The Recipe for Local-First

Alex Anderson
Alex Anderson

Alex Anderson provides a thorough examination of "local-first" computing, tracing its origins from the early days of mainframe and client-server models to present-day mobile apps and edge computing. He emphasize how the trend towards thicker clients and localized tasks is affecting web development.

Local-first computing has seven ideals that it lives by that Alex dives into in this talk:

Easier ideals:

  • No spinners
  • Data not trapped on one device
  • Network is optional
  • Seemless collaboration with your colleagues

Harder ideals:

  • The long now
  • Security and privacy by default
  • The user retains ultimate ownership and control

Discussing the principles involved and their development implications, Alex considers the challenges of data synchronization, the necessity of offline functionality, and the complexities of multi-user scenarios. He also introduce resources for local-first software development, such as AutoMerge, Yjs, and

Alex uses a recipe app to demonstrate how local-first computing can be effectively implemented. He highlight the use of RepliCache, a client-side sync framework, and discuss strategies to improve web app performance using Remix.

The talk concludes by exploring how web apps have serious limitations, even when implemented as Progressive Web Apps (PWAs), when examined under the lense of the local-first ideals. Web apps particularly struggle to uphold the last 3 ideals as data on the web is not permanent and hard to properly secure. Alex remains optimistic about the future of local-first computing in web development seeing them as levers to pull when needed, encouraging developers to explore these techniques to enhance user experience and data control.

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Hi, everyone. My name is Alex. I work at an agency called Echobind, building fancy websites.

And today I want to talk to you about the recipe for local first. And I'm going to start at the end and spoil the whole talk for you. Time is a flat circle. Since the invention of the computer, we have gone through cycles, shifting where the compute and data is for

doing compute things, computer things. First, we had timed, time-shared mainframes. Then personal computers brought computation into the home. Then the web and the cloud moved things back into servers with browsers as thin clients. And at the same time, apps and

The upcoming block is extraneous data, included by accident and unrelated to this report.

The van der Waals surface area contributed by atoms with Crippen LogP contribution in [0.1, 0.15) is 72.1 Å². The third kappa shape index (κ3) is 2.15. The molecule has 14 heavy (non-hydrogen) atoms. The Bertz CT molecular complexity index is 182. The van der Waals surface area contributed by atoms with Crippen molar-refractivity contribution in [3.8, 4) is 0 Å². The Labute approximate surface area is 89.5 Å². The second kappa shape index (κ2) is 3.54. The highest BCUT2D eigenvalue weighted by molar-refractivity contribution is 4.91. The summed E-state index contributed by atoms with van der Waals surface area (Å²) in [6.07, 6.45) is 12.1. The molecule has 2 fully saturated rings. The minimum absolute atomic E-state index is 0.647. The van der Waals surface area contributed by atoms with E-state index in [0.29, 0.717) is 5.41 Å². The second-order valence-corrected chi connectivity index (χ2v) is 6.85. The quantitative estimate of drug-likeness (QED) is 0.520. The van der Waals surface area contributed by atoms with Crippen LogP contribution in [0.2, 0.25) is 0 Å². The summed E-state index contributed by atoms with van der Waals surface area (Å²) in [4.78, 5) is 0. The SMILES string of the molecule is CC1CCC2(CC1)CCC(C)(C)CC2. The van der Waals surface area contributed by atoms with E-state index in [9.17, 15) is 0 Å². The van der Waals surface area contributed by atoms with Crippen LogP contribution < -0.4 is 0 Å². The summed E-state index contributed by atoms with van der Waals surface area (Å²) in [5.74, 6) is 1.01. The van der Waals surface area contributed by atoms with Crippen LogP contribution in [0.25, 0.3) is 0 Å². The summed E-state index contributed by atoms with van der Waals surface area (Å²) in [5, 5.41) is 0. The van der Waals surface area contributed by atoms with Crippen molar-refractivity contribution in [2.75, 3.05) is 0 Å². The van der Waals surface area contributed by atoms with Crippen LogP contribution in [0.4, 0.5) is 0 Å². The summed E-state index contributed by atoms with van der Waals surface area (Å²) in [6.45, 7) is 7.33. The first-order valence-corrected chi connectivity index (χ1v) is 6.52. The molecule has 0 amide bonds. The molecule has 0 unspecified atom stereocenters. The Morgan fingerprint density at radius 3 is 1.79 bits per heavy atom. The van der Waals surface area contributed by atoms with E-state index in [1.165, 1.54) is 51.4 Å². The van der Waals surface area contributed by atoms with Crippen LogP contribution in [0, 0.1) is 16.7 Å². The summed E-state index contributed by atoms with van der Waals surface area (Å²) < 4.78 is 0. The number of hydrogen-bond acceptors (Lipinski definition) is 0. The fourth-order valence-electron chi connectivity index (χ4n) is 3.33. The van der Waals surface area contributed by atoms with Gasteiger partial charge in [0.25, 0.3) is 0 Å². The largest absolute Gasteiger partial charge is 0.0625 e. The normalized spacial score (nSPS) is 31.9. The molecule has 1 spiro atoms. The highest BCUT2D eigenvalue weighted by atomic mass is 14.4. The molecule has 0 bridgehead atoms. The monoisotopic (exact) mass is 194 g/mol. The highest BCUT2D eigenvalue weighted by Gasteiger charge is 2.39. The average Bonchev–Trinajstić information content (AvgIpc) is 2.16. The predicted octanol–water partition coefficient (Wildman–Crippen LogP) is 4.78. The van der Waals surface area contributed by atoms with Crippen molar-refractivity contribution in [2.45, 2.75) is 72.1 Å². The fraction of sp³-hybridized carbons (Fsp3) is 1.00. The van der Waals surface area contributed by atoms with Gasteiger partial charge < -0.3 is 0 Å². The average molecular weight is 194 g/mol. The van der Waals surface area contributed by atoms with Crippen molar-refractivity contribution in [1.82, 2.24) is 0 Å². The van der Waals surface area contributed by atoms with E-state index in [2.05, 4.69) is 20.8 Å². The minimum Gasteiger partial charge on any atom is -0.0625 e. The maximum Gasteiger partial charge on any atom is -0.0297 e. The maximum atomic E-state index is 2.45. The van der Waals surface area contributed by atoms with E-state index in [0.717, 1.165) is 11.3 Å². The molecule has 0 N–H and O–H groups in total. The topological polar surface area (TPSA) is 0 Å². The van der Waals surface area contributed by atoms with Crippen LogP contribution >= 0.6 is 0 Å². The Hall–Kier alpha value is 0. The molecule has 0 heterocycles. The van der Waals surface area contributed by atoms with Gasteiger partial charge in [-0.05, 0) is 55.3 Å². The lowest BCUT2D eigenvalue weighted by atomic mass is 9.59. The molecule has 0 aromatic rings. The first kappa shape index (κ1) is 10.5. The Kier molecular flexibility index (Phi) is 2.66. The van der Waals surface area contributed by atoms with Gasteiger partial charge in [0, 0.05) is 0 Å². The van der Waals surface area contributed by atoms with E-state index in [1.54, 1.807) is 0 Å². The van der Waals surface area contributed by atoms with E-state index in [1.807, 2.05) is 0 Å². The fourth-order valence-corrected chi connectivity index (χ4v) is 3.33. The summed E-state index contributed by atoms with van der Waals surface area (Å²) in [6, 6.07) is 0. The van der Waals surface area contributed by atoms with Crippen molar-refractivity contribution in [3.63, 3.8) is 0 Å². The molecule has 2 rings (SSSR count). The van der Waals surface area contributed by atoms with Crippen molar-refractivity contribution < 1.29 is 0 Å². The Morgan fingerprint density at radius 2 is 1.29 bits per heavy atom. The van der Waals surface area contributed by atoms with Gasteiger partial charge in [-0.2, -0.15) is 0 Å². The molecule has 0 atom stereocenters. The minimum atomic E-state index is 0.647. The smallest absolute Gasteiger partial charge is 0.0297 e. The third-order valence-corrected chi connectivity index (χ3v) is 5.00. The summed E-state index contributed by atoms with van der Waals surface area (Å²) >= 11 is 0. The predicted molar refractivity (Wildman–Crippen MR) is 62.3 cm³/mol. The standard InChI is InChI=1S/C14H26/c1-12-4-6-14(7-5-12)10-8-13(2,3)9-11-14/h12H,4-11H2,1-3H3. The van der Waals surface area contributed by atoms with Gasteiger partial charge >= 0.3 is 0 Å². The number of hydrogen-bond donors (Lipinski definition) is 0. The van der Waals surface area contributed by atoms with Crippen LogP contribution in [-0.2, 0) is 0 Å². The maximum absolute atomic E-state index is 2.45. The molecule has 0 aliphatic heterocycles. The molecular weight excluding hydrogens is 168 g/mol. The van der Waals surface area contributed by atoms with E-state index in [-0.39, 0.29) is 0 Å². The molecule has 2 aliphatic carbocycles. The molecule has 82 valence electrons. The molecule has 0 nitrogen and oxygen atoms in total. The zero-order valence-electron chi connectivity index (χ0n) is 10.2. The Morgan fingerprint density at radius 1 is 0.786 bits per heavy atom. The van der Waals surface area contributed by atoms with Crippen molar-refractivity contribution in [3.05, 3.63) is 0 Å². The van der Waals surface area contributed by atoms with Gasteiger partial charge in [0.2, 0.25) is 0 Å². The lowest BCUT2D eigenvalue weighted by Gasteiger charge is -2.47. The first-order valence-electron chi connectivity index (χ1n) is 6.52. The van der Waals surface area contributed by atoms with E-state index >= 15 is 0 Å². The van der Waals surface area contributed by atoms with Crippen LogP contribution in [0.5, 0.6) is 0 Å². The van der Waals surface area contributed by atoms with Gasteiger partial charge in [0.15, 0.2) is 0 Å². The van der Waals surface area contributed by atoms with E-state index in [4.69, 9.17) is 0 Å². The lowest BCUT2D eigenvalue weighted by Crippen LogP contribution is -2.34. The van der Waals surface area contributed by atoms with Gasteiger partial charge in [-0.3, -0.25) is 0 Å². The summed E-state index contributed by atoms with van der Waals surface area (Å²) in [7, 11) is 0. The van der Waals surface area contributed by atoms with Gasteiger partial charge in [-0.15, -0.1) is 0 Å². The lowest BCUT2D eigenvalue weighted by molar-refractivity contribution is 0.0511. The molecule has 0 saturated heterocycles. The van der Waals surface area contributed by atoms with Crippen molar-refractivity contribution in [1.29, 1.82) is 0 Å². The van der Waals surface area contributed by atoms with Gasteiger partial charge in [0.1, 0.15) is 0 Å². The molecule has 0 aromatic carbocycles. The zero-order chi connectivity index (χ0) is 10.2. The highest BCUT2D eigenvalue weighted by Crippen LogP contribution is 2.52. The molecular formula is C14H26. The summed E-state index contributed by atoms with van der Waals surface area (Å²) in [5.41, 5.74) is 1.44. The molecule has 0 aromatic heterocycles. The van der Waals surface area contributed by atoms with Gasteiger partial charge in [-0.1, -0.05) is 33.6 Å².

smartphones pulled it back onto devices. And then edge computing is trying to blur the line between client and server altogether. But until the Internet is as ubiquitous as the air that we breathe, there will always be a line between server and client. And I

kind of see a trend back towards thick clients. I like to cook. But I hate meal planning. And I needed an easy way to have all of my recipes, to put them in a meal plan for the week, get all of the groceries that I need, and then take that to the store so that I can buy my groceries. And there are apps that do this, but I decided I wanted to build it

myself because I am not a normal person. And I used Remix, added progressive enhancement. And it was great. One day, I was shopping for groceries, as one does. I had just grabbed some cilantro off of the shelf and tapped the button to mark it off when I was greeted

with a server error, a connection error, actually, because I couldn't connect to the server because I had lost my cellular connection. And I couldn't go back to the grocery page because I didn't have proper caching in place. And it was infuriating. I literally abandoned my cart, not a virtual

cart, a real cart, abandoned, in the store, went outside to get service again, pulled up the page, and then didn't push any buttons for the rest of my trip. And this presented me with a tricky problem to solve. I could have just cached all of the data that I needed

on my device, but I'm also dealing with updating the data when I check off my grocery list. And I used the app both on my computer and my phone, and my wife also uses it. So multiple users, the app needs to work completely offline, but I still want to server-side render some